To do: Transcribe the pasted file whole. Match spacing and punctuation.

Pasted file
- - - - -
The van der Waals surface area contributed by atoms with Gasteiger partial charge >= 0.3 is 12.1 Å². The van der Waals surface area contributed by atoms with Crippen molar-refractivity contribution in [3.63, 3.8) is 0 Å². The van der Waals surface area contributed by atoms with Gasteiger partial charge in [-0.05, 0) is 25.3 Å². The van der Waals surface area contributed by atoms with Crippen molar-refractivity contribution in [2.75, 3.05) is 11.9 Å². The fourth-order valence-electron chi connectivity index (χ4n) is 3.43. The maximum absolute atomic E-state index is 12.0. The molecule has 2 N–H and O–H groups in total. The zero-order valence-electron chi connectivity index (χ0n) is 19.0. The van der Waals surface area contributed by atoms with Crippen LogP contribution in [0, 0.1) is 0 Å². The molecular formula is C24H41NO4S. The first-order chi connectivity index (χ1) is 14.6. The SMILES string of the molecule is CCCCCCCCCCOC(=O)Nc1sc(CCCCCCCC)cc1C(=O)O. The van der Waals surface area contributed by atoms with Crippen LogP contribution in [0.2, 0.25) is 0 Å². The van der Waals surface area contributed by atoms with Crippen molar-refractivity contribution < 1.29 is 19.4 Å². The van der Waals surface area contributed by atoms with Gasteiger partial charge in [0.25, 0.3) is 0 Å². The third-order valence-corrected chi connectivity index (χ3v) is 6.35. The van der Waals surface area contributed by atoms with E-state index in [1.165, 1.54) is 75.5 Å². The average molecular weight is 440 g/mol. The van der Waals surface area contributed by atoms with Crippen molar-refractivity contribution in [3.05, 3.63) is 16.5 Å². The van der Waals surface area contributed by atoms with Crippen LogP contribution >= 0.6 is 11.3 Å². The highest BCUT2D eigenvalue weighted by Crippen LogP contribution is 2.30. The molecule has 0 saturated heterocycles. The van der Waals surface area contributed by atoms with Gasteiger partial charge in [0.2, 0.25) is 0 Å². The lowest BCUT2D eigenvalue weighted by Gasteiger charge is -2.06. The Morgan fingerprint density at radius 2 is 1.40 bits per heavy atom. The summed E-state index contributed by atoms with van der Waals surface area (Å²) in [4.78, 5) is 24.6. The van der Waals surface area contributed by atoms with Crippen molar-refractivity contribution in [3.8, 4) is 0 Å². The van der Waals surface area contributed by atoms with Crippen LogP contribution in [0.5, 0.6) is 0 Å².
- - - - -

The van der Waals surface area contributed by atoms with Gasteiger partial charge >= 0.3 is 12.1 Å². The van der Waals surface area contributed by atoms with Crippen molar-refractivity contribution in [3.63, 3.8) is 0 Å². The van der Waals surface area contributed by atoms with Gasteiger partial charge in [-0.05, 0) is 25.3 Å². The van der Waals surface area contributed by atoms with Crippen molar-refractivity contribution in [2.75, 3.05) is 11.9 Å². The fourth-order valence-electron chi connectivity index (χ4n) is 3.43. The maximum absolute atomic E-state index is 12.0. The molecule has 2 N–H and O–H groups in total. The zero-order valence-electron chi connectivity index (χ0n) is 19.0. The van der Waals surface area contributed by atoms with Crippen LogP contribution in [0, 0.1) is 0 Å². The molecular formula is C24H41NO4S. The first-order chi connectivity index (χ1) is 14.6. The SMILES string of the molecule is CCCCCCCCCCOC(=O)Nc1sc(CCCCCCCC)cc1C(=O)O. The van der Waals surface area contributed by atoms with Crippen LogP contribution in [0.2, 0.25) is 0 Å². The van der Waals surface area contributed by atoms with Crippen molar-refractivity contribution < 1.29 is 19.4 Å². The van der Waals surface area contributed by atoms with Gasteiger partial charge in [0.25, 0.3) is 0 Å². The third-order valence-corrected chi connectivity index (χ3v) is 6.35. The van der Waals surface area contributed by atoms with E-state index in [1.165, 1.54) is 75.5 Å². The average molecular weight is 440 g/mol. The van der Waals surface area contributed by atoms with Crippen molar-refractivity contribution in [3.05, 3.63) is 16.5 Å². The van der Waals surface area contributed by atoms with Crippen LogP contribution >= 0.6 is 11.3 Å². The highest BCUT2D eigenvalue weighted by Crippen LogP contribution is 2.30. The molecule has 0 saturated heterocycles. The van der Waals surface area contributed by atoms with Gasteiger partial charge in [0.2, 0.25) is 0 Å². The lowest BCUT2D eigenvalue weighted by Gasteiger charge is -2.06. The Morgan fingerprint density at radius 2 is 1.40 bits per heavy atom. The summed E-state index contributed by atoms with van der Waals surface area (Å²) in [4.78, 5) is 24.6. The van der Waals surface area contributed by atoms with Crippen molar-refractivity contribution in [3.8, 4) is 0 Å². The van der Waals surface area contributed by atoms with Crippen LogP contribution in [0.5, 0.6) is 0 Å².